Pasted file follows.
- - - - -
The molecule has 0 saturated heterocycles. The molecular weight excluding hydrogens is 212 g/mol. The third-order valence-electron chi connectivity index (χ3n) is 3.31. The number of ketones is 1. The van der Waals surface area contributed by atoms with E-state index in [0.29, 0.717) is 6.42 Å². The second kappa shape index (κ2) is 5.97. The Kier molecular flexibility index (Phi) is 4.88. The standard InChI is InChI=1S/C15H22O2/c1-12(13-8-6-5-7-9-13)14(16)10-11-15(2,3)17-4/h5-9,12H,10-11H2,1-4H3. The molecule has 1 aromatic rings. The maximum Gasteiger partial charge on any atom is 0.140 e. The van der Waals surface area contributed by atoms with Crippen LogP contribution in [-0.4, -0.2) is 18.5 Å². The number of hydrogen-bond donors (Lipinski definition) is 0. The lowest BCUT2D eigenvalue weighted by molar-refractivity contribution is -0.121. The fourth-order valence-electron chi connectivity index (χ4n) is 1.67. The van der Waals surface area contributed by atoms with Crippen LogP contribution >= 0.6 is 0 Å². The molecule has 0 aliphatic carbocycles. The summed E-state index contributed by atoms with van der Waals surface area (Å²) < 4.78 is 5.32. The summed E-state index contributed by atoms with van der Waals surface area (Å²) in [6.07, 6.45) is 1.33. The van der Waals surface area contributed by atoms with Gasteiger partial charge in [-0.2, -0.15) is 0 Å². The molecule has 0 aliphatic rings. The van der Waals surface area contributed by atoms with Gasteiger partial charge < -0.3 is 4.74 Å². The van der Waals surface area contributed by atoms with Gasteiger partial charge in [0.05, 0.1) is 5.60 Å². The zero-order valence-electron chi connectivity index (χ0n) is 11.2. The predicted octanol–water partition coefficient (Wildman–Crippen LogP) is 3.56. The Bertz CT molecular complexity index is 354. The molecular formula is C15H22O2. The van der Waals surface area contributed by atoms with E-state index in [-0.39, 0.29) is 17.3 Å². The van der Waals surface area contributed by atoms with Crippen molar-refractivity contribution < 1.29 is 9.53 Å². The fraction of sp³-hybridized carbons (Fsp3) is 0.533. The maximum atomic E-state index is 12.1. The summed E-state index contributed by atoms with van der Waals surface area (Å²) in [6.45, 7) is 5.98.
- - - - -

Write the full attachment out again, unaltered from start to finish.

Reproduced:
The molecule has 0 saturated heterocycles. The molecular weight excluding hydrogens is 212 g/mol. The third-order valence-electron chi connectivity index (χ3n) is 3.31. The number of ketones is 1. The van der Waals surface area contributed by atoms with E-state index in [0.29, 0.717) is 6.42 Å². The second kappa shape index (κ2) is 5.97. The Kier molecular flexibility index (Phi) is 4.88. The standard InChI is InChI=1S/C15H22O2/c1-12(13-8-6-5-7-9-13)14(16)10-11-15(2,3)17-4/h5-9,12H,10-11H2,1-4H3. The molecule has 1 aromatic rings. The maximum Gasteiger partial charge on any atom is 0.140 e. The van der Waals surface area contributed by atoms with Crippen LogP contribution in [-0.4, -0.2) is 18.5 Å². The number of hydrogen-bond donors (Lipinski definition) is 0. The lowest BCUT2D eigenvalue weighted by molar-refractivity contribution is -0.121. The fourth-order valence-electron chi connectivity index (χ4n) is 1.67. The van der Waals surface area contributed by atoms with Crippen LogP contribution >= 0.6 is 0 Å². The molecule has 0 aliphatic carbocycles. The summed E-state index contributed by atoms with van der Waals surface area (Å²) < 4.78 is 5.32. The summed E-state index contributed by atoms with van der Waals surface area (Å²) in [6.07, 6.45) is 1.33. The van der Waals surface area contributed by atoms with Gasteiger partial charge in [-0.2, -0.15) is 0 Å². The molecule has 0 aliphatic rings. The van der Waals surface area contributed by atoms with Gasteiger partial charge < -0.3 is 4.74 Å². The van der Waals surface area contributed by atoms with Gasteiger partial charge in [0.05, 0.1) is 5.60 Å². The zero-order valence-electron chi connectivity index (χ0n) is 11.2. The predicted octanol–water partition coefficient (Wildman–Crippen LogP) is 3.56. The Bertz CT molecular complexity index is 354. The molecular formula is C15H22O2. The van der Waals surface area contributed by atoms with E-state index in [-0.39, 0.29) is 17.3 Å². The van der Waals surface area contributed by atoms with Crippen molar-refractivity contribution < 1.29 is 9.53 Å². The fraction of sp³-hybridized carbons (Fsp3) is 0.533. The maximum atomic E-state index is 12.1. The summed E-state index contributed by atoms with van der Waals surface area (Å²) in [6.45, 7) is 5.98.